Childhood violence is an independent predictor of HIV seroconversion in a cohort of young men who have sex with men in Vancouver, Canada
A.J. Schilder1, T.R. Orchard2, K. Chan3, W. Michelow4, T.L. Patterson5, S.A. Strathdee5, J.S.G. Montaner6, D. Moore6, R.S. Hogg7, Vanguard Study
1B.C. Centre for Excellence in HIV/AIDS, BC HIV Treatment Registry, Vancouver, Canada, 2University of Western Ontario, Faculty of Health Sciences, London, Canada, 3B.C. Centre for Excellence in HIV/AIDS, Biostatistics, BC HIV Treatment Registry, Vancouver, Canada, 4B.C. Centre for Excellence in HIV/AIDS, Epidemiology, Vancouver, Canada, 5University of California San Diego, Child School of Medicine, San Diego, United States, 6BC Centre for Excellence in HIV AIDS & University of British Columbia, Faculty of Medicine, Vancouver, Canada, 7BC Centre for Excellence in HIV AIDS & Faculty of Health Sciences, University of British Columbia, Population Health, Vancouver, Canada
Background: Among heterosexuals, child physical abuse (CPA) before age 17 has been linked to vulnerability for HIV infection, but similar research is scarce for men who have sex with men (MSM). We studied whether CPA was associated with HIV seroconversion among young MSM.
Methods: MSM aged 15-30 years, living in Vancouver completed a self-administered questionnaire and underwent HIV testing annually from 1995-2003. We compared MSM who reported CPA with those who did not and identified predictors of HIV seroconversion using Cox regression.
Results: 287 participants completed questionnaires and had a documented HIV sero-status. The mean age was 45 years (range: 21-79) and 85% were born in Canada. Overall, 42% of men identified as gay, 36% as homosexual, and 12% as straight. A total of, 211 (73.5%) participants did not experience any CPA, 76 (26%) experienced CPA, 70 (24%) experienced sexual abuse before age 17, and 36 (17%) experienced both. In the Cox regression model, MSM reporting CPA were 4.89 times more likely to be HIV+ than those who did not [95% CI: 1.65-14.48)], after adjusting for unprotected receptive anal intercourse [Adj RH: 6.73; 95% CI: 2.48-18.28], and high school education or greater [Adj RH: 0.16; 95% CI: 0.06-0.44].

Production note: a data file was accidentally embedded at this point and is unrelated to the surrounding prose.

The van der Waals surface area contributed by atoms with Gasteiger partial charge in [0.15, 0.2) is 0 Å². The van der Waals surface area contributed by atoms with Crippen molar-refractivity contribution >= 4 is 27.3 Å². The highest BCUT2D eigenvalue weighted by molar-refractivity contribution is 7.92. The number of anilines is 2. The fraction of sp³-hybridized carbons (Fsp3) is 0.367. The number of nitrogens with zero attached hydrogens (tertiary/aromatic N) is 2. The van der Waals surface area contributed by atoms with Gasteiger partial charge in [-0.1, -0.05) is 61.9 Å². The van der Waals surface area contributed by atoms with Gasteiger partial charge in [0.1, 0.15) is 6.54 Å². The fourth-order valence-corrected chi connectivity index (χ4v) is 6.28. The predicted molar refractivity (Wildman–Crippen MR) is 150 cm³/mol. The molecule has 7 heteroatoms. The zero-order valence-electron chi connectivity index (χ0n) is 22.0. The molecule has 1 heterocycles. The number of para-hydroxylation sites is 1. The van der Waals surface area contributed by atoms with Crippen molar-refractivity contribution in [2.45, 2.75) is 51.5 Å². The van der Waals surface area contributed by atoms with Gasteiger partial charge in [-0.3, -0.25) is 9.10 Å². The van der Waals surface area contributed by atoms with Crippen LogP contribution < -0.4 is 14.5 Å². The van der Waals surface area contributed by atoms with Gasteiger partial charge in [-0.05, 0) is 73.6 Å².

Conclusions: CPA was an important independent predictor of HIV seroconversion among young MSM in Vancouver. These data have important implications for gay men’s health services, suggesting that new approaches for public health practice examine how gender, collective trauma and high rates of CPA are barriers to HIV prevention. Health practitioners might facilitate psychiatric interventions for MSM with CPA experiences and use harm reduction that includes secondary prevention to promote their access to HIV antiretroviral therapy.